By Andrew Smith
Recently House Bill 1490 has started a discussion in our region over density and transit-oriented-development. Originally the bill required cities to create zoning packages that would have allowed increased density in a half-mile radius around all light rail and commuter rail stations. In a recent revision, that requirement was scaled back to apply to only communities defined by the Puget Sound Regional Council as “growth centers”: Auburn, Downtown Bellevue, Overlake, Everett, Federal Way, Kent, Lakewood, Lynnwood, Puyallup, Redmond, Seatac, Capitol Hill, Downtown Seattle, Northgate, the University District, Downtown Tacoma, and Tukwila. I imagine many in Southeast Seattle breathed a sigh of relief when they read that, as many in that area were very concerned about increased density changing their neighborhoods. However, I’d like to make the case for increased density in these areas, focusing my argument on Beacon Hill, and point out that while increased density could change the neighborhood, that change might be a better change than what will happen if density is prohibited.
Recently I’ve been touring homes in the area around the Beacon Hill station, looking for a place to buy, where I can raise my daughter. I’m not the only one looking; the prospect of a guaranteed six-minute, congestion-free commute to Downtown Seattle is very enticing, and makes Beacon Hill a very attractive neighborhood to a lot of people. As light rail opens to more places, even more people are going to want to live in the neighborhood, and there are two routes the neighborhood can take to handle the demand.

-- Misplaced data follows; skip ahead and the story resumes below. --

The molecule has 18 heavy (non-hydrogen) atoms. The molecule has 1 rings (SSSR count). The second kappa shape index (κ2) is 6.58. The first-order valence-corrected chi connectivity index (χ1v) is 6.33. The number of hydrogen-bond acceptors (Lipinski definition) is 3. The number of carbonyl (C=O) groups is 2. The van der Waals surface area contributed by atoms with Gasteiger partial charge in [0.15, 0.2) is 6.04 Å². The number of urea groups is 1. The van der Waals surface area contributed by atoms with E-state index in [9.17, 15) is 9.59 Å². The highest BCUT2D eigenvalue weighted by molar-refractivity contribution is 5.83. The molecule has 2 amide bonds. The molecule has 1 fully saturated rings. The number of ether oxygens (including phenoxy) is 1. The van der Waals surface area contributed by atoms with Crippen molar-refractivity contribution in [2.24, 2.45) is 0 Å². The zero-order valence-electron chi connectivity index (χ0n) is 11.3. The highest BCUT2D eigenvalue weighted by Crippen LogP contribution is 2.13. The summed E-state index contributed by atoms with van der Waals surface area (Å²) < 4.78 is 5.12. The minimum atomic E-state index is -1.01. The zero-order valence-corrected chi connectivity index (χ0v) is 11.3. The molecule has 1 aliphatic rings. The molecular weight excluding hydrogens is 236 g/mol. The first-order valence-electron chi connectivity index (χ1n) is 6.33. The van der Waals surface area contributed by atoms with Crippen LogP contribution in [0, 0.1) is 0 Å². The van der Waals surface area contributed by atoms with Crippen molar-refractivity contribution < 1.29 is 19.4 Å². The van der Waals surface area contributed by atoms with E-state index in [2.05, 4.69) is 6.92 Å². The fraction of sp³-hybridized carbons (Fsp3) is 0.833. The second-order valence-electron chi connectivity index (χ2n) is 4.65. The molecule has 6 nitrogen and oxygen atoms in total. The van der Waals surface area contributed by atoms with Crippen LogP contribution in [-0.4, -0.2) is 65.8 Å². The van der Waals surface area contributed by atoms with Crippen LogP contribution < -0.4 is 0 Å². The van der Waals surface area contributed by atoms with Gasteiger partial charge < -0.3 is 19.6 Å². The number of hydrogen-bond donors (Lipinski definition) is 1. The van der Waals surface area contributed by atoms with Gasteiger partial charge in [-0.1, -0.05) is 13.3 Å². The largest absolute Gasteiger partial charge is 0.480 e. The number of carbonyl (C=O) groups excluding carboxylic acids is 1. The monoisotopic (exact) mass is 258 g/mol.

In the first option, without an increase in the number of housing units around the station, demand will outpace supply and prices will rise to astronomical levels. Beacon Hill around the station will become an exclusive neighborhood where only wealthy people could afford to live, and where only posh businesses open shop. This will definitely be a change from the neighborhood’s currently relaxed middle class flavor; modest single family homes will make way for large-footprint McMansions and the favorite neighborhood Thai restaurant and barbershop will make way for expensive, trendy places or cold, high-end boutiques.
The other option is increased density and more housing units, where supply will rise with demand and keep the neighborhood affordable to middle-class families. Along with the increase in population will come an increase in business, and the favorite neighborhood Thai restaurant and barbershop will be joined by a farmers’ market, the new favorite neighborhood pub, the new favorite neighborhood cafe, and the new favorite neighborhood baby clothes retailer. This will transform the area into a walkable community with all the amenities that come with it. It’s not all roses in this scenario; with more people will come more traffic — though it will be mitigated somewhat by the rail line — and longer waits at that great Thai restaurant, and with construction will come the noise and chaos that we’re all too familiar with.
If you’re a homeowner in the area, you might say you’d prefer the first scenario since your property values will rise more, but in fact, the opposite is the case. Property with mixed use zoning is worth more than property with single family zoning, and thus any property in the area that is up-zoned will become more valuable. Even without the up-zone properties values will rise. Recent work done by Christopher Leinberger shows that walkable communities have a per-square-foot price premium of between 40 and 200 percent, and the homes past the edge of the community will have increases of 20 to 80 percent.